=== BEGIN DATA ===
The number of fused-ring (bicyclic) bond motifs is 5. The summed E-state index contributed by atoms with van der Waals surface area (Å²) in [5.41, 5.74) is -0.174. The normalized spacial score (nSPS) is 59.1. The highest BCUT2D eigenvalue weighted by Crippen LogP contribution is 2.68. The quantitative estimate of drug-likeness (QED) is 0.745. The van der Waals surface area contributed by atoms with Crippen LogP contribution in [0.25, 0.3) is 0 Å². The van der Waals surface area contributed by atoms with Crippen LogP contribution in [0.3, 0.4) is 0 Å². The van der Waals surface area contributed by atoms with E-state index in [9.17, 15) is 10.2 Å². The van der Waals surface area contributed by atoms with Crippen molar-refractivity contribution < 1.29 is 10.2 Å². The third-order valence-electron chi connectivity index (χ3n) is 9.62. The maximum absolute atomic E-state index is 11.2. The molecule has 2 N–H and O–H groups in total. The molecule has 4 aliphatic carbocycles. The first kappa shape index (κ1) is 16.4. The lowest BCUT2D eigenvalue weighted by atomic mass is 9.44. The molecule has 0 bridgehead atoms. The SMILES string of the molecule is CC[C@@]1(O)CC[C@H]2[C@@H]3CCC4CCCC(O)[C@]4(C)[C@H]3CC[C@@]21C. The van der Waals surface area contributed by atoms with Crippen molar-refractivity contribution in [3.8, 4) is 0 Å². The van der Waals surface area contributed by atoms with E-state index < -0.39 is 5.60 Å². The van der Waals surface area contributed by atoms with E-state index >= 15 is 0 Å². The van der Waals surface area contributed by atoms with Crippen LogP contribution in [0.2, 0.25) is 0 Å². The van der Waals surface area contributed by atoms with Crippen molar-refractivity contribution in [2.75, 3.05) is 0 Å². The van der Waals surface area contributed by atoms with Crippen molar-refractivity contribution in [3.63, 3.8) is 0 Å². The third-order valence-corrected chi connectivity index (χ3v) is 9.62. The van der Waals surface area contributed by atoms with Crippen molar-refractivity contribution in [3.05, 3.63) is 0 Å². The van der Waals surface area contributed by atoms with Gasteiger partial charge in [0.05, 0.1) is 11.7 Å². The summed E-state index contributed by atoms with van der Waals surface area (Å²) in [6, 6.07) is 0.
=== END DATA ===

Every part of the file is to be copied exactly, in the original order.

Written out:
The number of fused-ring (bicyclic) bond motifs is 5. The summed E-state index contributed by atoms with van der Waals surface area (Å²) in [5.41, 5.74) is -0.174. The normalized spacial score (nSPS) is 59.1. The highest BCUT2D eigenvalue weighted by Crippen LogP contribution is 2.68. The quantitative estimate of drug-likeness (QED) is 0.745. The van der Waals surface area contributed by atoms with Crippen LogP contribution in [0.25, 0.3) is 0 Å². The van der Waals surface area contributed by atoms with Crippen LogP contribution in [0.3, 0.4) is 0 Å². The van der Waals surface area contributed by atoms with E-state index in [9.17, 15) is 10.2 Å². The van der Waals surface area contributed by atoms with Crippen molar-refractivity contribution < 1.29 is 10.2 Å². The third-order valence-electron chi connectivity index (χ3n) is 9.62. The maximum absolute atomic E-state index is 11.2. The molecule has 2 N–H and O–H groups in total. The molecule has 4 aliphatic carbocycles. The first kappa shape index (κ1) is 16.4. The lowest BCUT2D eigenvalue weighted by atomic mass is 9.44. The molecule has 0 bridgehead atoms. The SMILES string of the molecule is CC[C@@]1(O)CC[C@H]2[C@@H]3CCC4CCCC(O)[C@]4(C)[C@H]3CC[C@@]21C. The van der Waals surface area contributed by atoms with Crippen molar-refractivity contribution in [3.8, 4) is 0 Å². The van der Waals surface area contributed by atoms with E-state index < -0.39 is 5.60 Å². The van der Waals surface area contributed by atoms with E-state index >= 15 is 0 Å². The van der Waals surface area contributed by atoms with Crippen LogP contribution in [0.2, 0.25) is 0 Å². The van der Waals surface area contributed by atoms with Crippen molar-refractivity contribution in [2.75, 3.05) is 0 Å². The van der Waals surface area contributed by atoms with Crippen molar-refractivity contribution in [3.63, 3.8) is 0 Å². The third-order valence-corrected chi connectivity index (χ3v) is 9.62. The van der Waals surface area contributed by atoms with Crippen molar-refractivity contribution in [3.05, 3.63) is 0 Å². The van der Waals surface area contributed by atoms with Gasteiger partial charge in [0.05, 0.1) is 11.7 Å². The summed E-state index contributed by atoms with van der Waals surface area (Å²) in [6, 6.07) is 0.